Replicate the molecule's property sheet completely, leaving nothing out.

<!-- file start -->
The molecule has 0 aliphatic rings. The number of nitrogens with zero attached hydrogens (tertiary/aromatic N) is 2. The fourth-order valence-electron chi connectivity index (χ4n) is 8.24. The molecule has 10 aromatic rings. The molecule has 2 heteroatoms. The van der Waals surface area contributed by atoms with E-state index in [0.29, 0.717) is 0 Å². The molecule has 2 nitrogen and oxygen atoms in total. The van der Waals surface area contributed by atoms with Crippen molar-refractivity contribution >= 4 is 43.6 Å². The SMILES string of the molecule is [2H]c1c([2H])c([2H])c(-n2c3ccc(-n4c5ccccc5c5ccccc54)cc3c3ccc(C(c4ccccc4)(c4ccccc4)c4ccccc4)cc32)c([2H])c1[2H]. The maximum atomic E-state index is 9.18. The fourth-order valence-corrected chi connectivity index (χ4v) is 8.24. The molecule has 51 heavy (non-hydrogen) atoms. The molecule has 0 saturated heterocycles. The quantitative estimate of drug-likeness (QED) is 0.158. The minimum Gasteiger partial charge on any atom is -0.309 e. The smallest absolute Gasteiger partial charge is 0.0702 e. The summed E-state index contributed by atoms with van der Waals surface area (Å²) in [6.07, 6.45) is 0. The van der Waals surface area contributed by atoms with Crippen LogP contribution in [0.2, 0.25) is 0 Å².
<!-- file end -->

The molecule has 0 aliphatic rings. The number of nitrogens with zero attached hydrogens (tertiary/aromatic N) is 2. The fourth-order valence-electron chi connectivity index (χ4n) is 8.24. The molecule has 10 aromatic rings. The molecule has 2 heteroatoms. The van der Waals surface area contributed by atoms with E-state index in [0.29, 0.717) is 0 Å². The molecule has 2 nitrogen and oxygen atoms in total. The van der Waals surface area contributed by atoms with Crippen molar-refractivity contribution >= 4 is 43.6 Å². The SMILES string of the molecule is [2H]c1c([2H])c([2H])c(-n2c3ccc(-n4c5ccccc5c5ccccc54)cc3c3ccc(C(c4ccccc4)(c4ccccc4)c4ccccc4)cc32)c([2H])c1[2H]. The maximum atomic E-state index is 9.18. The fourth-order valence-corrected chi connectivity index (χ4v) is 8.24. The molecule has 51 heavy (non-hydrogen) atoms. The molecule has 0 saturated heterocycles. The quantitative estimate of drug-likeness (QED) is 0.158. The minimum Gasteiger partial charge on any atom is -0.309 e. The smallest absolute Gasteiger partial charge is 0.0702 e. The summed E-state index contributed by atoms with van der Waals surface area (Å²) in [6.07, 6.45) is 0. The van der Waals surface area contributed by atoms with Crippen LogP contribution in [0.2, 0.25) is 0 Å².